We all look forward to reams more of that ROOM MUSIC that Doug Palmer will create, out of thin air, arcing the synapses of some mysterious part of his cortex, and spinning a muscial web of magic.

I still think that this site could use a KORNY KULTURE KORNER, in which you could serialize your plays, short stories, and poetry. You are so coy and humble with that work, referring to it as "junk", and I would strongly disagree, sir. You have always had a flair for the written word. I would suggest that you lead off the series with JAMES JOYCE'S WAKE by FINNEGAN, and follow that with the Marx Brothers mayhem of WHAT HE DESERVED, or NOTES FROM THE NUTHOUSE, or THE BURGLER'S LAMENT.

Glenn

6:59 AM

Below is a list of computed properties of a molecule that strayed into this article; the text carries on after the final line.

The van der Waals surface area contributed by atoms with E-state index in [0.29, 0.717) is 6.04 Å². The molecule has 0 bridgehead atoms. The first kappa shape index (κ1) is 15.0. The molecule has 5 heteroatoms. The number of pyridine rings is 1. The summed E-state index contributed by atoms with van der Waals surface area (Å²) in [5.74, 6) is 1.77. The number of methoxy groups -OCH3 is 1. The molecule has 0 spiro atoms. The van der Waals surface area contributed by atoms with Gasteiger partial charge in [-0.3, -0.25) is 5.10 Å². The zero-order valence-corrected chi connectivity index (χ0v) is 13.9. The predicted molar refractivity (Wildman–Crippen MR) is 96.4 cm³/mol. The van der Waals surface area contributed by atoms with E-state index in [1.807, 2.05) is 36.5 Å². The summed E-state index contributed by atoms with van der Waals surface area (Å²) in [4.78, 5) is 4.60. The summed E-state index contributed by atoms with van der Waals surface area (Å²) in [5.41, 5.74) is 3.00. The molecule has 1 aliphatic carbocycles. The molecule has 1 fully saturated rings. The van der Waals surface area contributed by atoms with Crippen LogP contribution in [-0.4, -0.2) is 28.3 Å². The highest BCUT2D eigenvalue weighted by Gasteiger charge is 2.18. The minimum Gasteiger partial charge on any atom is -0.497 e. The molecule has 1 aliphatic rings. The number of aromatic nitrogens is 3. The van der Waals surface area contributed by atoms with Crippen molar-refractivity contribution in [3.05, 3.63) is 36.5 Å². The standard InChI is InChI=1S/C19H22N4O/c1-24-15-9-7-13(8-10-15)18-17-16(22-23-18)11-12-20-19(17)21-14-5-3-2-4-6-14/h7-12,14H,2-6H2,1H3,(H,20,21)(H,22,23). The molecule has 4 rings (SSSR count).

Anonymous Anonymous said...

Hallo, Lane, from the "Lovely Librarian" and me!
We both enjoyed meeting your smart, talented Sis and her Mann and your nice niece-in-law and and her Mann und Kind on 4 July!!!!
So, we both hope (and wish) a VERY speedy recovery for your Bro-in-Law ("Schwager" auf deutsch)!!!!
And please give our regards to all-of-the-above + Meredith + Keth.
Thanks,
Anonomann

2:29 AM  
Blogger butch said...

Speaking of birthdays, gosh, we all are having them sooner than we expected. Mine transpire every 7 months it feels like. Odd how time is compressed as we age, as our vessel wears out, as our engine sputters, and our computer between our ears malfunctions.